Second, there must be in the community groups of people who are pioneers, who develop technique of organization, ideals and vision, and as soon as such individual programs have been thought through and worked out, the group of individuals should see that the community takes up the program, working out through its own experience the problems involved. The settlement has, to my mind, been the eyes of the neighborhood. At Hiram House in Cleveland, twenty-two years ago, we were opening up kindergartens, nurseries, public baths, branch libraries, encouraging the establishment of city physicians in the neighborhood, developing plans for the teaching of domestic science, working on an employment bureau, night classes for foreigners, manual training, etc. As soon as it was possible to secure public agencies to take over and assume the responsibility for these activities, they were turned over to such organizations. It has ever been our purpose to suggest and work out the problem involved in a special activity and secure somebody else to carry it on, either a great private agency or some department of the municipality or board of education. There are now other activities carried on at Hiram House which we hope within the next two or three years can be turned over to such agencies. This is the way of life—the nurturing, the developing and then the giving off. Death follows when progress stops. There must be in the neighborhood many such agencies that are good losers, that work out their pet ideas and then gladly with good sportsmanship, pass them on. It is a greater privilege, as well as duty, to do this than it is to hold within our own control activities which, when carried on by the community, will be of value to a far greater number.
Third, this program should develop self-expression of the community. It must begin with the children. They must be taught to handle civic forces through such organizations as Progress City at Hiram House, which is a miniature city that has its own array of city officials, runs its own bank, store and post office, and in which every citizen learns a trade and is paid in Progress City money. Here children are working out ideals of citizenship and the problems involved. They learn the value of strong leadership in office, the disadvantages and losses that result from weak leadership. As children have placed upon them the responsibility for the development of such ideals and civic virtue, they will come into their full-fledged citizenship prepared for the trying responsibilities ahead of them.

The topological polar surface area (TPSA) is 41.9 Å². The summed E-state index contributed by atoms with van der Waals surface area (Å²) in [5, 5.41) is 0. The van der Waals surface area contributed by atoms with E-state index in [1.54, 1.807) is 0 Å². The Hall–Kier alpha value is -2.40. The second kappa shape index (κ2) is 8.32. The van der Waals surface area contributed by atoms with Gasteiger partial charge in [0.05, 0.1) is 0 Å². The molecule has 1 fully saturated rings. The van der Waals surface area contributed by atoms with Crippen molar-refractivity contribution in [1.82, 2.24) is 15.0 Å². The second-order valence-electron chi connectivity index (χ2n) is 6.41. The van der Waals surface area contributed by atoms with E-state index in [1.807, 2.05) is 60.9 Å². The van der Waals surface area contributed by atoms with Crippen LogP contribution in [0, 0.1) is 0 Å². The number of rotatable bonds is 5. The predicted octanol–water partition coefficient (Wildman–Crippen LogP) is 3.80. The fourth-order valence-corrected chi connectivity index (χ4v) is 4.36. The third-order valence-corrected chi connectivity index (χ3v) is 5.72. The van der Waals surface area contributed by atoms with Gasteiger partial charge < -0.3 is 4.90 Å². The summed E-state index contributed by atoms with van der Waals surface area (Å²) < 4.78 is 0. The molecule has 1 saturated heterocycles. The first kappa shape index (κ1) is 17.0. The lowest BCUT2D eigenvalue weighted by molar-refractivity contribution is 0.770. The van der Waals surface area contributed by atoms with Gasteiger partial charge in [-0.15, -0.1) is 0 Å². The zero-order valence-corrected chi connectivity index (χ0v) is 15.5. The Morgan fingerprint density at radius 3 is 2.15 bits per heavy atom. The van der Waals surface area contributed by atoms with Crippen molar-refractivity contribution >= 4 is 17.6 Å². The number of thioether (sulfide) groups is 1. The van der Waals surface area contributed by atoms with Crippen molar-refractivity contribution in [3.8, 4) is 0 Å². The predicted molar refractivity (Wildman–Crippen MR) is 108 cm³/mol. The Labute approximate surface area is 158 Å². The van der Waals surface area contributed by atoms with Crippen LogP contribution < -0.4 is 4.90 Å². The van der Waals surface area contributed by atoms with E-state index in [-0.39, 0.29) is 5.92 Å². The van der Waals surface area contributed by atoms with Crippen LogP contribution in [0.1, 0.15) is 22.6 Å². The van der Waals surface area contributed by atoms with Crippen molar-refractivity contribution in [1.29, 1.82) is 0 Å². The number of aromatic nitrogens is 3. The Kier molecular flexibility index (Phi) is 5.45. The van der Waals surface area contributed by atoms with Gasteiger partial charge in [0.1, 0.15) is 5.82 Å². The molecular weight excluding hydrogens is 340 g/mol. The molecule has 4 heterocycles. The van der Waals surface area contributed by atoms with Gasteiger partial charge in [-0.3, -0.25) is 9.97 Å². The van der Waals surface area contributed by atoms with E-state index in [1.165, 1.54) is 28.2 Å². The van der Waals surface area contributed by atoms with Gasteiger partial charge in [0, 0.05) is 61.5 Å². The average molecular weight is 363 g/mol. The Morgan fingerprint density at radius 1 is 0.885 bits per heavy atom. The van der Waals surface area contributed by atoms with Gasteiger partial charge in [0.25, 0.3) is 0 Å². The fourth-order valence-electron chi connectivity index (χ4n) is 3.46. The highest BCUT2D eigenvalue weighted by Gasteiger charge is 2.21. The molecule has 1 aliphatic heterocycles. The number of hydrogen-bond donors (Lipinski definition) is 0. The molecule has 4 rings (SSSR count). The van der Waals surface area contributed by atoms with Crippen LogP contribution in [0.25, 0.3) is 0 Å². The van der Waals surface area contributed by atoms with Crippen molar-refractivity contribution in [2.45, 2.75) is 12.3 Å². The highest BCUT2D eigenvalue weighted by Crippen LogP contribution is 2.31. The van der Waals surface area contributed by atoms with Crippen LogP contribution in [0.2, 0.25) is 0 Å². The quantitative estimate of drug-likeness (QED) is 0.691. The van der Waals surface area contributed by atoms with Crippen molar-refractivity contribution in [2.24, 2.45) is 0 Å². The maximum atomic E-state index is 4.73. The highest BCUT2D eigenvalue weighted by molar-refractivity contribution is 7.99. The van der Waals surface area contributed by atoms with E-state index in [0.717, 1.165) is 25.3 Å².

It is impossible to make definite suggestions of individual activities, but in order that you may all get more specific help, I suggest that you study carefully H. Caldwell Cook's new book completed in the trenches, The Play Way. I suggest also that you study Joseph Lee's Book, Play in Education. Mr. Lee in the fore part of his book suggests there are seven fundamental instincts in every child—hunting, fighting, co-operation, nurturing, creation, rhythm, curiosity. These instincts come through at different periods of the child's life. There should be a program in the community with activities specially planned which draw out in each individual these instincts at the time of their natural development in the child. Mr. Lee makes many suggestions in his book which are helpful in such a program.
1. Capt. Walter Petit, N. A., formerly of the staff of the New York School of Philanthropy, said: When the city takes control of recreation there are disadvantages as well as advantages. Too often all relations to children's play interests are neglected, and activities become more nearly drudgery than play. This is but one phase of the leisure time problem, so much neglected in this country
2. Sidney A. Teller, resident director of the Irene Kaufmann Settlement, Pittsburgh, stated that every school house should be a community center. Private efforts and agencies should point the way and make the experiments for a democracy, but it is important in a democracy that private efforts should not carry the load any longer than is necessary. As soon as the democracy, as represented by the municipal, state or national government, can undertake to carry on the work, the burden should be shifted from private to public effort. This assumes that the community appreciates the value of the service and its responsibility for it.
3. Other speakers on informal discussion of this topic were: Cyrus F. Stimson, New York; William R. Taylor, St. Louis; E. O. Bradshaw, Chicago; Mrs. H. C. Broyles, Cincinnati; Charles A. Bernheimer, New York; John Melpolder, Portsmouth; Mrs. T. F. Kinney, Minneapolis; Prof. R. E. Hieronymus, Urbana, 111.
4. In closing, Mr. Thurston spoke of the lengthening radius of recreation for children. He also added that in developing proper recreation on a city-wide basis demonstrations must be made to the school board in small units; religious terminology must not be used; a committee for local service must be gotten together; decent Sunday recreation must be encouraged and made possible; and all through, recreation must be put on the basis of self-expression for the fundamental instincts. Joseph Lee's book, Education Through Play, was recommended as a help to drawing such self-expression out.